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Golden Valley News
Beach, North Dakota
July 27, 2017     Golden Valley News
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July 27, 2017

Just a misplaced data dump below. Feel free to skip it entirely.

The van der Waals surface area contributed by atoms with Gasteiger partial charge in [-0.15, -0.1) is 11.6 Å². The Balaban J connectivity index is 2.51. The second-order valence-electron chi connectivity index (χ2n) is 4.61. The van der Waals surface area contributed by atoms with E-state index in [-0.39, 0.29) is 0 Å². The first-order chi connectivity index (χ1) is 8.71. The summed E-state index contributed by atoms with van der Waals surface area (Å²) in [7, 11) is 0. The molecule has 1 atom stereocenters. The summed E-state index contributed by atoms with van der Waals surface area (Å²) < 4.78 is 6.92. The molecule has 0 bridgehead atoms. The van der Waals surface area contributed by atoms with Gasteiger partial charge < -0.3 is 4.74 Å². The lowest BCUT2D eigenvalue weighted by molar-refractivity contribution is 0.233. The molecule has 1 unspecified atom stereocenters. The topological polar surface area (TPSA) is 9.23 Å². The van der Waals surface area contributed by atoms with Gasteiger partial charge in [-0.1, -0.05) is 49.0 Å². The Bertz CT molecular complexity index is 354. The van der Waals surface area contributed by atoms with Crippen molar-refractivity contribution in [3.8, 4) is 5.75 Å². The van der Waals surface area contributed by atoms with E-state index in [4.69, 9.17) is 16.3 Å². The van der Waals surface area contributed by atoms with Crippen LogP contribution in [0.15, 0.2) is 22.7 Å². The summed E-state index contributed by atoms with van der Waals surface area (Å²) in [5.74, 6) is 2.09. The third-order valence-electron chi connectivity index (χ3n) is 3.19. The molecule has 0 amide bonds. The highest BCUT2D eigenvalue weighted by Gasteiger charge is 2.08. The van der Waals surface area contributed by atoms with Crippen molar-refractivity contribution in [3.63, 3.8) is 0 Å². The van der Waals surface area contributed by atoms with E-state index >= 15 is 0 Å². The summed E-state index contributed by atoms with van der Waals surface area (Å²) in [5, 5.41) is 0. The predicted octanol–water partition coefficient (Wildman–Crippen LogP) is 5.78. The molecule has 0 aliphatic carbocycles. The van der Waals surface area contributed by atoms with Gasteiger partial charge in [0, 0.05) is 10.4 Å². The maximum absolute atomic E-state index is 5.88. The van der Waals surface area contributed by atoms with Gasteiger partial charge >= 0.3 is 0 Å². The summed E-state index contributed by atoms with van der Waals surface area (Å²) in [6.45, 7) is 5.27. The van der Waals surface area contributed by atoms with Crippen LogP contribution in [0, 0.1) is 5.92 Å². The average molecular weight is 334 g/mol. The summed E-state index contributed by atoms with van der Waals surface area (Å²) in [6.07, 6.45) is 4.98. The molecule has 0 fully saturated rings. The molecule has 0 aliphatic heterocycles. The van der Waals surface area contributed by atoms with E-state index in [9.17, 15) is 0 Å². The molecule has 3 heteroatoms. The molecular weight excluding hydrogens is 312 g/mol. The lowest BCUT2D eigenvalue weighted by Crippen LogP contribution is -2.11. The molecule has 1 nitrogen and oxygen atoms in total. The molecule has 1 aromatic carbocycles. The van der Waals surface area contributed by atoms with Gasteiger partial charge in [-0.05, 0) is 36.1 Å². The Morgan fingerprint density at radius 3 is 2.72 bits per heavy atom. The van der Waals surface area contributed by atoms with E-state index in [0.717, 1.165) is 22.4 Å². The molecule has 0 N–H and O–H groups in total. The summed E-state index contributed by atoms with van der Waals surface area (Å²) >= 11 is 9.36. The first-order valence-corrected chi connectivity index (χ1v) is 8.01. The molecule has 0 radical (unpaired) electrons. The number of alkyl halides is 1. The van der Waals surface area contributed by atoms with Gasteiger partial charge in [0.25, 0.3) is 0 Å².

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July 27, 2017 Golden Valley News Page 3 H Ithcare ranked lower than most nations One thing I haven't heard much in this latest healthcare debate is that the U.S. has the best health system in the world. That's different from the last two times around. When the nation debated the Clin- ton health plan in 1994 and the Af- fordable Care Act in 2009-2010, a huge talking point for politicians and special business interests opposed to reform was, "The American system is so good, why change it?" It's different this year. Maybe that's because the public realizes America doesn't have the best, and their own interactions with what American healthcare has become tell them a different story. The old talk- ing point doesn't compute any more. Of course, we've all had some good experiences. And we generally continue to believe that the money we spend on super expensive tech- nology and medicines equates to good care even though evidence shows those costly interventions may not deliver as advertised and actually may be harmful. However, taken as a whole and measured on several dimensions, in- cluding access to care, administrative efficiency, equity, and health out- comes, the U.S. compares poorly rel- ative to other industrialized countries. In its latest study comparing the U.S. with 10 other countries - the United Kingdom, Australia, The Netherlands, New Zealand, Norway, Sweden, Switzerland, Germany, Canada, and France - the U.S. ranks dead last. This is the sixth time since 2004 that The Commonwealth Fund, which supports Thinking About Health columns, has done such a sur- vey. "Each time we have managed to be last," says Eric Schneider, a senior vice president of the Fund. I've been writing about these ~/media/files/publications/fund-re- port/2017/jul/schneider_mirror_mir- ror_2017.pdf surveys since they began, but this time the findings re- Thinking about heal th By Trudy Lieberman Rural Health News Service N. D. Matters By Lloyd Omdahl ally grabbed my attention, especially this: In the U.S. 44 percent of people with incomes below the median - about $55,700 in 2015 - reported that the cost of care prevented them from getting medical treatment they needed. Twenty-six percent of those with incomes above the median also said financial barriers prevent them from getting care. That means that the high deductibles and high coin- surance that most health plans now require makes it hard to pay for care. By contrast in the U.K. only 7 per- cent of people with low incomes and only 4 percent of those with higher incomes said they had trouble getting care. Yes, that's England, the nation whose National Health Service has been much maligned by American politicians over the years. In this latest survey, the U.K. ranked number one overall and was judged the best when it came to eq- uity and the process of care - preven- tive care, safe care, coordinated care and patient preferences - and third when it came to access. People in Britain seem to be doing OK despite all those queues for services Ameri- cans have heard about from the media. When it came to equity, access to care, and health outcomes, the U.S. ranked last, which also challenges the common assumption we have the best care in the world. The U.S. has given a lot of atten- tion to healthcare over the past decade, and the positive changes made by the Affordable Care Act have substantially decreased the number of uninsured and provided generous subsidies to help them buy coverage. I would have expected our rankings to improve. I asked Schnei- der about that. He explained that the lack of uni- versal coverage is a barrier and the cost of care is still too high for too many Americans, even if they have insurance. Families with incomes in the middle ranges of eligibility for ACA subsidies - incomes of around $60,000 or $70,000 - get small sub- sidies and face high deductibles and other cost-sharing, a trade-off they must make if they can afford only plans with low premiums. Our complicated system of get- ting medical bills paid and the end- less negotiations between providers and insurers - in other words, the ad- ministrative hassle - is also a huge drawback. Fifty-four percent of U.S. primary care doctors said insurance restrictions made it hard to get needed treatment for their patients, Schneider said. "That's a big prob- lem." The U.K., Australia, and New Zealand shine on this dimension. Schneider said that if the U.S. changed the way it pays providers, used fee schedules and global budg- ets - an amount a country, group, or hospital decides it will spend on care - the public would benefit. Just as important, Schneider told me, was the lack of U.S. investment in primary care compared to other countries where primary care is more widely and uniformly available. They dedicate a greater percentage of their medical workforce to that kind of care rather than specialty care. The U.S favors expensive specialists. So does the U.S. do well on any- thing? Although we ranked last on overall health outcomes such as life expectancy at age 60, there were bright spots such as breast cancer survival and fewer hospital deaths for heart attacks and stroke. Those few achievements are sim- ply not good enough. ( What's your biggest beef with the healthcare system? Write to Trudy at trudy.lieberman@ ) Hat Tips By Dean Meyer nt count down from last year North [)akota's spring pheasant wildlife," Gross said. "In addition, last ant broods starting to show up around population index is down 14 percent year's production was below average, the countryside," Gross said. "I am from last year, according to the State so we entered this spring with a lower hopeful production on all our upland Game and Fish Department's 2017 than average number of adult upland game birds this summer will be aver- spring crowing count survey, birds." age." RJ. Gross, upland game manage- While the spring number is an in- Pheasant crowing counts are con- ment biologist, said the number of dicator, Gross said it does not predict ducted each spring throughout North roosters heard crowing this spring was what the fall population will look like. Dakota. Observers drive specified 20- down statewide, with decreases rang- Brood surveys, which begin in late mile routes, stopping at predetermined ing from 6 to 10 percent in the pri- July and are completed by September, intervals, and counting the number of mary regions holding pheasants, provide a much better estimate of pheasant roosters heard crowing over "December and January provided summer pheasant production anda two-minute period during the stop. a rough start to winter, with record what hunters might expect for a fall The number of pheasant crows snowfall and extremely cold tempera- pheasant population, heard is compared to previous years' tures making it less than ideal for all "Currently, we have many pheas- data, providing a trend summary. Hoeven: RMA committed to have adequate adjustors WASHINGTON - Sen. John Ho- ing claims due to the high volume of fashion, which the administrator even, R-N.D., says he has secured a requests during the drought, Hoeven committed to do. commitment from the head of the called Heather Manzano, acting ad- "In such an uncertain time, our Risk Management Agency (RMA) to ministrator for the RMA at the U.S. farmers and ranchers need to know ensure there are loss adjustors to as- Department of Agriculture. The sen- that their policies have them cov- sess drought damage in North ator urged Manzano to hold insur- ered," Hoeven said. "By securing ad- Dakota. ance companies to their contracts and ditional loss adjustors, we can After learning that agriculture ensure they provide adequate per- prevent delays for our producers and producers were facing delays in mak- sonnel to address claims in a timely provide peace of mind." Burgum waives hauling permit fees BISMARCK - As part of ongoing Dakota. efforts to help farmers and ranchers hit The fees waived by the order in- hard by extreme drought conditions, clude the $50 seasonal hay hauling Gov. Doug Burgum signed an execu- permit fee; $15 fuel permit fee; $20 tive order waiving fees for drivers of trip permit fee; $20 oversize permit fee commercial vehicles hauling hay, and a related $15 service fee; and the water and livestock supplies in $35 interstate single-trip permit fee drought-affected counties of North and $300 annual interstate permit fee. Plumbing 221,000 North D kota nonvoters According to Secretary of State A1 Jaeger, 590,955 North Dakotans were eligible to vote in the 2016 election but only 349,945 (61.29 percent ) appeared to cast ballots. That means 221,000 were "no shows." Why? Researchers at the Pew Research Center report that these non-voters are politically estranged. Their re- search indicates that nonvoters dis- like politics, claim that voting is ineffective, that their one vote doesn't count and that there is no difference between candidates. They say they are too busy to vote. In some cases, there are le- gitimate reasons for missing an election but in most cases it reflects alienation with the process. How- ever, alienation may not be the right term because alienation sug- gests nonvoters are interested but fr~ustrated. The fact is they are not i~terested so they aren't frustrated. Look at the profile of those who do vote. Consistent voters have more than high school degrees, have more household income, are older, more successful in their ca- reers, and more community- minded. We do not have good poll data in North Dakota to evaluate voter par- ticipating and nonparticipation but following the suggestion of Secre- tary of Defense Donald Rumsfeld in the Iraqi War, let's go to specu- lation (war) with the facts (army) that we have. In 2016, the 10 counties with the highest turnout were Billings, 84 percent; Slope, 74 percent; Bow- Hello, You know just when you thought there was nothing left in the world to write about, up jumps an idea. It happened to me while watch- ing the Olympics. I know, I know. I've written about the Olympics be- fore. Remember when Shirley and I did the ice skating routine to "Achy Breaky Heart"? In our over- shoes and Carharts on the Stock dam. Shirley never did fully re- cover from that. But that was the Winter Olympics. This was sum- mer! Swimming. Maybe Shirley and I could do the synchronized swim- ming. She insisted I start out alone. I complained vehemently that alone would not work. But as I floun- dered around trying to turn a som- ersault, I realized she might be right. Water polo. I convinced her we could play water polo. It may bring down my blood pressure and per- haps we would lose a little weight. I found out they play in water over their heads and that idea quickly died away. Running. No way. Hard on knees. Diving. No way. Scared of height. Gymnatics. The rings! Have you ever seen a 280-pound fat man try to hold himself up on the rings? Shirley even smiled at that. Perhaps the pommel horse. Yeah, right. Help us celebrate 98 years! The Legion in Beach will be celebrating its 98th birthday with a FREE ice cream social at the Club, Sunday, Aug. 6, from 11 to 1. man, 74 percent; Sheridan, 74 per- cent; Emmons, 74 percent; Kidder, 74 percent; Grant, 74 percent; Logan, 73 percent; McLean, 73 percent; and Oliver, 72 percent. The 10 counties with the lowest turnout were Rolette, 40 percent; Sioux, 46 percent; Benson, 46 per- cent; Ward 52 percent; Williams, 54 percent; Stark, 54 percent; Grand Forks, 55 percent; Walsh, 56 percent; Pembina, 57 percent; and Mountrail, 57 percent. So do figures suggest that the voters in the high voting counties had the highest household incomes and the lowest turnout occurred in counties with the lowest household income and highest poverty rate? The only counties among the 10 with the highest household income that appeared in the top 10 voting counties were Oliver, Slope and Billings. Three out of 10 doesn't appear to be a strong enough corre- lation to conclude that household income determines voter turnout. In fact, three counties among the 10 with the lowest household in- come - Emmons, Grant and Sheri- dan - were among the highest in voting turnout. When it comes to counties with the highest level of poverty, we find three counties among the top 10 for turnout were among counties with the highest poverty rate - Emmons, Grant and McLean. Does age matter? Four of the counties - Sheridan, Emmons, Grant and Logan - with the largest number of persons 65 and over were also among the 10 with high- est turnout. So age could have been some influence. When we look at education, none of the 10 counties with high- est educational attainment (some college or more) were in the high turnout list while three counties - Sheridan, Kidder, and Logan - were among lowest in educational attainment but had the highest turnout. So the relationship be- tween educational attainment and turnout is weak. On the basis of this skimpy look, it appears that household income, age and education do not explain high voting counties with low household income, high poverty rates, older voters or lower educa- tional attainment. So what brings them to the polls? My theory is that frontier effi- cacy, the conviction that everyone can influence outcomes, permeates the electorate at all levels of pros- perity, age and education. We are still demonstrating the assertive- ness that was necessary to survive in a challenging frontier environ- ment. (We should point out that the south central "German" counties had higher voter turnout than the rest of the state. All of those Nor- wegians in Williams, Grand Forks and Minot didn't score so well; an ethnic dimension.) All are welcome to stop by and share the event. I watched intently for days. Try- ing to find a sport that the family could do together. Then there it was! Right before my eyes. A sport fit for all. A sport closely watched by sporting fans all across the world! Beach volleyball! We would go beyond the Olympic venue. We would have Couples Beach Volley- ball. I mean this is a sport meant for me. It is like peeking under the hoochey coochey tent at the state fair fifty years ago, except you don't have to pay for parking. And the carnies don't chase you away with a stick. We could afford the uniforms. They can't cost more than a few cents. Sunglasses would be the biggest expense. Also the biggest piece of clothing. With no rain the past several months, our hay field is pretty much a sand pile. There are a couple of the grandkids balls lying around here. Some net wrap off of one of Jeff's bales would form a net. The investment would be nil. Shirley was at a meeting. I Van or Bus Service Billings County Golden Valley County Distance of 160 Miles CALL: 701-872-3836 Our board meets at 9:30 a.m., first Tuesday of each month at 701 S. Central Ave., Beach. The public is invited! strung up the net wrap and marked off the court. Since Shirley is a lit- tle slow, I made the court pretty small. I thought I would surprise her, so I slipped into my beach vol- leyball uniform. Have you ever seen a 280-pound fat guy with a farmer's tan wearing a "Speedo"? Or whatever they call them. Trust me, if you haven't, you are sooooo lucky! . When Shirley drove into the yard, I was standing there boUncing a ball. Sunglasses, little pants that crept up my ..... Well, you know. Lace up boots .... the sand was too hot for my bare feet. What does it say about you spousal relationship when you wife looks at you and falls down on her hands and knees in laughter? That hurt. That really hurt. I'm going to go back in and watch the reruns of the Olympic volleyball. Serving! Later, Dean The deadline for submitted copy and stories and all ad orders is noon on Fridays. Call 872-3755 or e-mail To All Billings County Residents: I am notifying all of you that I am resigning as Billings County Recorder~Clerk of Court. My last day of service will be August 4, 2017. At this time, I would like to thank all of you for your gracious hospitality and support over my 30 years of service. Thank you for your faith in me as your elected official I am greatly honored to have served the people of this county. God bless you alL Respectfully submitted, Donna Adams on t Champions Ride Saddle Bronc Match SB,'rIIII}DAI', IUGuYr 5, Z017 Sentinel Butte, ND Calcutta & Sponsor Limited lleception bleacher August 4lh seating but 6:00pro @plenty of NI) Cowboy hillside Hall of Fame in seating! Medora -Admission Charged at Gate -Buses Welcome -Concessions Available Exit #7 on 1-94 16 miles west of Medom For tnore intb or tickets call 701-872--3745 or Come celebrate with at their wedding dance and reception at Kevin's shop! 119 4th St. NW, Beach Friday, July 28 5 pm - ?